When trying to maintain control in a rapidly changing environment, data creates evidence of what is occurring in your organization. Having ready access to precise data enables agility, informs decision-making, and helps reduce the perception of isolation that sometimes accompanies remote work. Establishing a common data platform for different users—both internally and externally—will allow all users to easily access information, making the organization more resilient to sudden changes.

What to consider when designing an information management system:

  • Create a common data environment that adheres to associated industry standards for project mobilization. All users, including clients and other stakeholders, should be trained and allowed to feed into and pull from the platform.
  • Encourage collaboration through proper information management and regular communication.
  • Determine what incentives, reporting, and advocacy will be required.



Before COVID-19, project delivery was usually conducted on-site and in-person. To minimize any sense of detachment when using digital project delivery, increase your team’s understanding of progress milestones, performance, and ability to make proactive decisions when needed. Consider improved and more efficient management information. Identify areas that could be adjusted and/or implemented, including creating project websites, 360° construction photos, activity milestone checklists, etc., allowing the client and project team to have greater confidence and understanding of where the project stands.

Use data as a collaborative tool to establish a “digital thread,” which allows stakeholders to interpret data and information throughout the entire project. Be alert to data filtering (both human and system) that might be inadvertently discarding important information.



Technology has allowed businesses to operate more responsively and efficiently. However, technology has a major downside: systems can be hacked. As the world has responded to social distancing with remote working environments, our vulnerability to hackers and cybercrime has increased along with our use of technology.

Analyze your systems and protect data from security breaches and cyber ransom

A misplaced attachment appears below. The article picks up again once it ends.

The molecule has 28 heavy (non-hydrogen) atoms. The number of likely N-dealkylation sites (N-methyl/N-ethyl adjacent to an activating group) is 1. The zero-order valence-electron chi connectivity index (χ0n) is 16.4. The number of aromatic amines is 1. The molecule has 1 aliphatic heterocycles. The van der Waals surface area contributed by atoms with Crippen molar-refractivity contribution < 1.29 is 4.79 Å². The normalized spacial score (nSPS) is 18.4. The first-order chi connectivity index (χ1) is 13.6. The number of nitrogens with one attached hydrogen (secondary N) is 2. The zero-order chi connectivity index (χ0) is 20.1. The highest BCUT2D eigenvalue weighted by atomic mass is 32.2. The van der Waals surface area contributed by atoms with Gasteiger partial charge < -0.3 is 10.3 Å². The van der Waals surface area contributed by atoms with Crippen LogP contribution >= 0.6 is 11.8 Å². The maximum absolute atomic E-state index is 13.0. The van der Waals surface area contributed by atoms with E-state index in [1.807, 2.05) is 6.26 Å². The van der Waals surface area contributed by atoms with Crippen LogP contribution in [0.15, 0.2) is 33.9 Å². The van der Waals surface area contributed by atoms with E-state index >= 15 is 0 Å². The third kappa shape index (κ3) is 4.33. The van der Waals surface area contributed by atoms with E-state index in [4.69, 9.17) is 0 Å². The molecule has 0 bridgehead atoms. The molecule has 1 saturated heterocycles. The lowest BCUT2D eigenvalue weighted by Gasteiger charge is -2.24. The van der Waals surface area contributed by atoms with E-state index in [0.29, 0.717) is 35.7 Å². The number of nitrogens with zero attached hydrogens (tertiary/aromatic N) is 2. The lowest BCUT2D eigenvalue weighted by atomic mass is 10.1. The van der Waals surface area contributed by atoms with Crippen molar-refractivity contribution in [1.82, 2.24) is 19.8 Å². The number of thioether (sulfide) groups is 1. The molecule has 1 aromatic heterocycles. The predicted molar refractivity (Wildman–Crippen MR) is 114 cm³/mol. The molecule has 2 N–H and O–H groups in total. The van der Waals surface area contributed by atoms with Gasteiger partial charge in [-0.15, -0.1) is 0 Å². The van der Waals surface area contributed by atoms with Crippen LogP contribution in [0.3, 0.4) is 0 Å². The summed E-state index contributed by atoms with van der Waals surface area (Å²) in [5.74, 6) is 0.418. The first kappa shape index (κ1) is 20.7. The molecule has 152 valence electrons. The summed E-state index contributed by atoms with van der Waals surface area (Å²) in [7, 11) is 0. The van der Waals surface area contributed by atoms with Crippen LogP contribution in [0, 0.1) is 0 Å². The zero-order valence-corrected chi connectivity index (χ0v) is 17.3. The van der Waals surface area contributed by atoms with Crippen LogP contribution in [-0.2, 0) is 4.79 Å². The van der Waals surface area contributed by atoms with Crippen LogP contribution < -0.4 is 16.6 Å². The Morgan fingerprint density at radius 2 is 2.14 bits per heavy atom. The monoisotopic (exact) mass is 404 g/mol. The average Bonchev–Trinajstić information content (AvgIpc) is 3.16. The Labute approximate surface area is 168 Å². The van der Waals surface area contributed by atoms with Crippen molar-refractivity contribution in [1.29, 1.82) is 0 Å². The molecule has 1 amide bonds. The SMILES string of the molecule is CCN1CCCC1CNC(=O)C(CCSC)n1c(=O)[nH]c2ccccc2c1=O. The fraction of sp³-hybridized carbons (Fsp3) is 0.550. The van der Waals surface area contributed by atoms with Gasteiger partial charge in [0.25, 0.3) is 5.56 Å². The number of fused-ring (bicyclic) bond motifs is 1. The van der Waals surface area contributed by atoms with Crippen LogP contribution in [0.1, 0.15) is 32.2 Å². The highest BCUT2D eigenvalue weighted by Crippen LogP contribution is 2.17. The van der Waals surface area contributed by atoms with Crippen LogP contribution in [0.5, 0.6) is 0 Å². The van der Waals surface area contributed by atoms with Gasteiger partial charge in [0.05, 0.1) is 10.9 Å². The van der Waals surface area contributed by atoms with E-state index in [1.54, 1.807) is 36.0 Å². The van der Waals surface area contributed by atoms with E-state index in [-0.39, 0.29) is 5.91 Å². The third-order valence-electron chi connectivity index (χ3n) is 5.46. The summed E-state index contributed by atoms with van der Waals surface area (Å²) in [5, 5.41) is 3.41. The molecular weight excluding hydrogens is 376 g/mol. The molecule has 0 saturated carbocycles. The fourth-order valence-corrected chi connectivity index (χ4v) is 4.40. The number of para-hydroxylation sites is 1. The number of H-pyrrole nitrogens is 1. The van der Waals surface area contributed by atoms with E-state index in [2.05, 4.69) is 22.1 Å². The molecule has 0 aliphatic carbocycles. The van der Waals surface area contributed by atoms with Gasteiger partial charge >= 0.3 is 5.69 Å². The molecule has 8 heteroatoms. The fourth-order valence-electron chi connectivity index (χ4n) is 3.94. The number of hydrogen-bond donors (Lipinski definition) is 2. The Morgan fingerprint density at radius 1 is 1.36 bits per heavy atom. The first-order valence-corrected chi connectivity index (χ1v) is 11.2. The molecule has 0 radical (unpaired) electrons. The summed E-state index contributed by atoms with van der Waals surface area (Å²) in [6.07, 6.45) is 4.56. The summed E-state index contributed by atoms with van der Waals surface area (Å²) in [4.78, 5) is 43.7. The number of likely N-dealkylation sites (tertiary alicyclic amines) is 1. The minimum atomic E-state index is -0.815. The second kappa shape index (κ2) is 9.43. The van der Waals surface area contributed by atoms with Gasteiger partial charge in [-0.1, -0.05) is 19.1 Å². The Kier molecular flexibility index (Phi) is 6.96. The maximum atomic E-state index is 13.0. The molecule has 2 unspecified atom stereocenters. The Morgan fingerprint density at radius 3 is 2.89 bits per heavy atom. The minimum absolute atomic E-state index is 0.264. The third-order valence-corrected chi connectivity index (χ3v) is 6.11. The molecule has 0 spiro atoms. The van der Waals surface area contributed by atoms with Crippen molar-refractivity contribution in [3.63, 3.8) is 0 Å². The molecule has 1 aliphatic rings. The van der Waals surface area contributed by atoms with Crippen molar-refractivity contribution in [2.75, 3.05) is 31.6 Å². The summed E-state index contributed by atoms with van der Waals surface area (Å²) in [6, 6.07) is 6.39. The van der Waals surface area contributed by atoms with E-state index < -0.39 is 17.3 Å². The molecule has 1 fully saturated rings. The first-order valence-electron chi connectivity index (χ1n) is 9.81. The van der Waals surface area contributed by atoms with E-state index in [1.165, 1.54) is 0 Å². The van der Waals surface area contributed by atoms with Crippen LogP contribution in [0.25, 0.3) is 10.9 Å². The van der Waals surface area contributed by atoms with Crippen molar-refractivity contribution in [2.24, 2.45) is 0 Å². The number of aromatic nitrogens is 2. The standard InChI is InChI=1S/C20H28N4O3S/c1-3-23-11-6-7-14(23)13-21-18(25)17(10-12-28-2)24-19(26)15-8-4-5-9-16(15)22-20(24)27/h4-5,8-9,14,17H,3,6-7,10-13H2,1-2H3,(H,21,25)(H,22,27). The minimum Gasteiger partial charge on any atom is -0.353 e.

As your company embraces new technology and information systems, be vigilant with security and accessibility of documents and materials. Nearly 95% of security breaches are from internal user actions, so your company should enforce strict limitations on external interactions and carefully monitor user activity for any actionable threats. Investigate an enterprise platform that integrates and analyzes multiple enterprise data sources and provides the ability to execute workflows defined by the organization based on end-user behavior.

Technology is a major tool companies can deploy to navigate the uncertainties presented when conducting business in a post-COVID world. With careful planning, utilization, and monitoring, technology can help keep your construction project on track.

CCS stands ready to help you manage the processes and controls necessary to deliver your desired outcomes in a digital format. Our team is adept at working within project teams that have existing technology in place, or we can recommend a system that best meets your company’s needs. We have utilized numerous technology platforms, ranging from Dropbox to Newforma, CMiC, Microsoft 365 (including Teams), Procore, and a number of building information modeling (BIM) tools. Every project—and every client—is different. We can find the right fit for you.

For more information or to schedule a (virtual!) meeting to discuss your company’s digital project delivery needs, contact Paul Darby, Director Strategic Services,, 630.678.0808 x127.